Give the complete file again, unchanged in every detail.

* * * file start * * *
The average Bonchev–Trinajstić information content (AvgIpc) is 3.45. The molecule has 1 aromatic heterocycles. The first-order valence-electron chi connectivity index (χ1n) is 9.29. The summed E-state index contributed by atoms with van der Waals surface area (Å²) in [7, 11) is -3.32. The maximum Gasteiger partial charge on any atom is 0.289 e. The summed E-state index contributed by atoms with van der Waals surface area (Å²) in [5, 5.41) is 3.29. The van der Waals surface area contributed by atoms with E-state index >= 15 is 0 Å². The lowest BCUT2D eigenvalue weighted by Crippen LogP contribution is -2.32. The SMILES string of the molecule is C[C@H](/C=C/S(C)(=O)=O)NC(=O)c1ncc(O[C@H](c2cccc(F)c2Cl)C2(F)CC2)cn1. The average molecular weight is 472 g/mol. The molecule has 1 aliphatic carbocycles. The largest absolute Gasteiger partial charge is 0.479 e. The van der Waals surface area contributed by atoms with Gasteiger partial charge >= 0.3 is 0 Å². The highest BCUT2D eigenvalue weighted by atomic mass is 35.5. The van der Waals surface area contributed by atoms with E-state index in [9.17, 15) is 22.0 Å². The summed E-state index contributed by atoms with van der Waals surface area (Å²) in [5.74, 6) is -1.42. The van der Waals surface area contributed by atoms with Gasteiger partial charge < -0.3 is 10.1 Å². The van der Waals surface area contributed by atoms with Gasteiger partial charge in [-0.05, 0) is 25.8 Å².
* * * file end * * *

The average Bonchev–Trinajstić information content (AvgIpc) is 3.45. The molecule has 1 aromatic heterocycles. The first-order valence-electron chi connectivity index (χ1n) is 9.29. The summed E-state index contributed by atoms with van der Waals surface area (Å²) in [7, 11) is -3.32. The maximum Gasteiger partial charge on any atom is 0.289 e. The summed E-state index contributed by atoms with van der Waals surface area (Å²) in [5, 5.41) is 3.29. The van der Waals surface area contributed by atoms with E-state index >= 15 is 0 Å². The lowest BCUT2D eigenvalue weighted by Crippen LogP contribution is -2.32. The SMILES string of the molecule is C[C@H](/C=C/S(C)(=O)=O)NC(=O)c1ncc(O[C@H](c2cccc(F)c2Cl)C2(F)CC2)cn1. The average molecular weight is 472 g/mol. The molecule has 1 aliphatic carbocycles. The largest absolute Gasteiger partial charge is 0.479 e. The van der Waals surface area contributed by atoms with Gasteiger partial charge >= 0.3 is 0 Å². The highest BCUT2D eigenvalue weighted by atomic mass is 35.5. The van der Waals surface area contributed by atoms with E-state index in [9.17, 15) is 22.0 Å². The summed E-state index contributed by atoms with van der Waals surface area (Å²) in [5.74, 6) is -1.42. The van der Waals surface area contributed by atoms with Gasteiger partial charge < -0.3 is 10.1 Å². The van der Waals surface area contributed by atoms with Gasteiger partial charge in [-0.05, 0) is 25.8 Å².